Illegitimate Objects

Despite what you might think,  the title of this post is not referring to my poems. It is true that people still argue from time to time about  the ‘legitimacy’ of prose poems, collage poems and poems that contain ‘found material’ – which accounts for about 99% of my work. Not what this is about.  It is also true that I find the idea of illegitimacy quite interesting and provocative, however that is still not what this post is about.

Object of Questionable Legitimacy

Object of Questionable Legitimacy

It is in fact the title of a group exhibition put together to celebrate the opening of Oxford’s new Mathematical Institute. I have so enjoyed being part of such an interesting project and working alongside some brilliant poets and artists. The poets are: Agnes Davis, April Pierce, Claire Trévien, Daisy Johnson, Dan Holloway, Kiran Millwood Hargrave, Sam Guglani (and me). The artists:

 

Katrina Blannin  Elaine Le Corre  Bella Easton Tim Ellis Gabrielle Hoad  Sally Howkins  Stephen Lee  

Iavor Lubomirov  Ruth Millar  Luke Ralphs  Felicity Shillingford 

Kate Terry

 

metroncollaborative: Diane Jones-Parry  Annabel Ralphs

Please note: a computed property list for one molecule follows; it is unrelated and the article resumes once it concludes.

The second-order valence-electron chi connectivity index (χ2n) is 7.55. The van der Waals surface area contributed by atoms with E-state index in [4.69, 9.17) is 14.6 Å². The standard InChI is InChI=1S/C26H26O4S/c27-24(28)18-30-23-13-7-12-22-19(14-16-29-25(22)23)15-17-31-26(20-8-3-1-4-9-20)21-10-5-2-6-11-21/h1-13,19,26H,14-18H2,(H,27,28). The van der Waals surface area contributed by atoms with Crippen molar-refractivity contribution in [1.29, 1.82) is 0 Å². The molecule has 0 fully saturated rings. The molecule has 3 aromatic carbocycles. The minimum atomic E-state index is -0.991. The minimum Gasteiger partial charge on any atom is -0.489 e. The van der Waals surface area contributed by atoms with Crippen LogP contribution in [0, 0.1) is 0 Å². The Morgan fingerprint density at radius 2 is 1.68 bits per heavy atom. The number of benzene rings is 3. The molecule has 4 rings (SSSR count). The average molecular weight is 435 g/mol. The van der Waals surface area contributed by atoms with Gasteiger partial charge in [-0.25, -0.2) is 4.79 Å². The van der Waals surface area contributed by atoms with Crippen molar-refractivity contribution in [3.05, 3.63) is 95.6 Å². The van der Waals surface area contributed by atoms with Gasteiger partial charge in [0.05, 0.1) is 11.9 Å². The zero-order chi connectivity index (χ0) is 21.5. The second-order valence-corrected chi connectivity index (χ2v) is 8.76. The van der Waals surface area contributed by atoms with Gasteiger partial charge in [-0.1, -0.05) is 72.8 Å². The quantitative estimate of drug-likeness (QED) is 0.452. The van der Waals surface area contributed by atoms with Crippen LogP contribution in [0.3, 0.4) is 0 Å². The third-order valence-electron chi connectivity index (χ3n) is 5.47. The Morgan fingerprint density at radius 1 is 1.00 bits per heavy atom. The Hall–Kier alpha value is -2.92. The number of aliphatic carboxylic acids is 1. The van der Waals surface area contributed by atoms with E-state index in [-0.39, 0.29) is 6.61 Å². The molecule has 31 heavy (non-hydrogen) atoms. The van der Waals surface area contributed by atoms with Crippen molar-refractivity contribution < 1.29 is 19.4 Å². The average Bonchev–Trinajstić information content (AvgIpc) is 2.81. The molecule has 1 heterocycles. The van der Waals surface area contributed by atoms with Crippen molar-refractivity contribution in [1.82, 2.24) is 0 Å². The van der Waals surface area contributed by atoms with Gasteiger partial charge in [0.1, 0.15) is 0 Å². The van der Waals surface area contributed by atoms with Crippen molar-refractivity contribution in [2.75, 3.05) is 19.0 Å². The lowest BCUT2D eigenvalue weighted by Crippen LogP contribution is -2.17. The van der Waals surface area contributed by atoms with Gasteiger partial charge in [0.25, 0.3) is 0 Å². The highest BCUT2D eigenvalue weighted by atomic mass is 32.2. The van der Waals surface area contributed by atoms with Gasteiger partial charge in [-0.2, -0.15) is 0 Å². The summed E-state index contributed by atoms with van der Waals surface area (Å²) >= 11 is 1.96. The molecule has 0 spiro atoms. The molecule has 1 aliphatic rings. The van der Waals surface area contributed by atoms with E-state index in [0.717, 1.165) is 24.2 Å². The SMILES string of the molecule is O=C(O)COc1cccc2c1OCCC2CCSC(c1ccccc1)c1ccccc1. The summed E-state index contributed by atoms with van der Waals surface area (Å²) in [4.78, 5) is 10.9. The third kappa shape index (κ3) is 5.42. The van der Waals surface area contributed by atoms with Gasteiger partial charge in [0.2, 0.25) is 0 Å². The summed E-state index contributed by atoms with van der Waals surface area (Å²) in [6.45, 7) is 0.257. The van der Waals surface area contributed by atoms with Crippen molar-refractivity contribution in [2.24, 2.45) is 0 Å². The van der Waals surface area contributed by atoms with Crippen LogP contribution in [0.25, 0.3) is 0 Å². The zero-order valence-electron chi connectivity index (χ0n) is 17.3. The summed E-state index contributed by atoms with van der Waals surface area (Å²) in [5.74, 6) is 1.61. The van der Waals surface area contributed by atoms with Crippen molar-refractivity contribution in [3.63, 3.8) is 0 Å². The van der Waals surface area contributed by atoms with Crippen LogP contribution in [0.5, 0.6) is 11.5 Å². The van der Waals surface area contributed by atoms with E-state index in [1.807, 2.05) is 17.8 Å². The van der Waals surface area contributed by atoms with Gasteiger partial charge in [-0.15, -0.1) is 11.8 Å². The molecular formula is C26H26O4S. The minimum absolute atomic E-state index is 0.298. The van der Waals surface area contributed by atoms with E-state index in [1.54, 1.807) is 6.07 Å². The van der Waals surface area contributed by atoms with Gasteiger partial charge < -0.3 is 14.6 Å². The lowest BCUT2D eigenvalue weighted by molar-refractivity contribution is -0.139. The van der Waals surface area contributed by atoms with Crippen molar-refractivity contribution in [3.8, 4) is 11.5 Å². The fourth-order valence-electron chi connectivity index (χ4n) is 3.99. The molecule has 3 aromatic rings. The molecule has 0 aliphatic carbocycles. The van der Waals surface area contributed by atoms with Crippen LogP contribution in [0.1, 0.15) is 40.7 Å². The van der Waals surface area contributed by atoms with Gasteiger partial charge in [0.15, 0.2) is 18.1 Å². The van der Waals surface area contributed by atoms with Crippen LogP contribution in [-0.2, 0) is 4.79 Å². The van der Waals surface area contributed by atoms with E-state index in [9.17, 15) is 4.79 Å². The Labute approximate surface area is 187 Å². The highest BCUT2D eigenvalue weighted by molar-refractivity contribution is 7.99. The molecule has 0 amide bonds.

Click on the above. Pretty legit.

But here’s the illegitimacy. Me. Maths. Big faker. But read the quotation below and it seems I fit right in……

 Illegitimate Objects

Illegitimate Objects is a group exhibition for which artists and poets have made work in response to the Mathematical Institute’s collection of models of geometric surfaces. Made in the nineteenth century, and most likely purchased by JJ Sylvester, these models have a timeless appeal to mathematicians and artists alike.

The models were not ‘evidence’ in any sense of the term. They were boundary objects, good for trading meanings and for showing figures but illegitimate as objects of pure mathematics….’ (from Mathematical Models by Herbert Mehrtens, in Models, The Third Dimension of Science. eds Soraya de ChadarevianNick Hopwood, Stanford University Press 2004).

The exhibition is curated by metroncollaborative and its website is here. The exhibition runs from 17 September to 18 November 2015, with a Poets’ event on Saturday 17 October (2–4 pm)..

Do drop in. I dare you.

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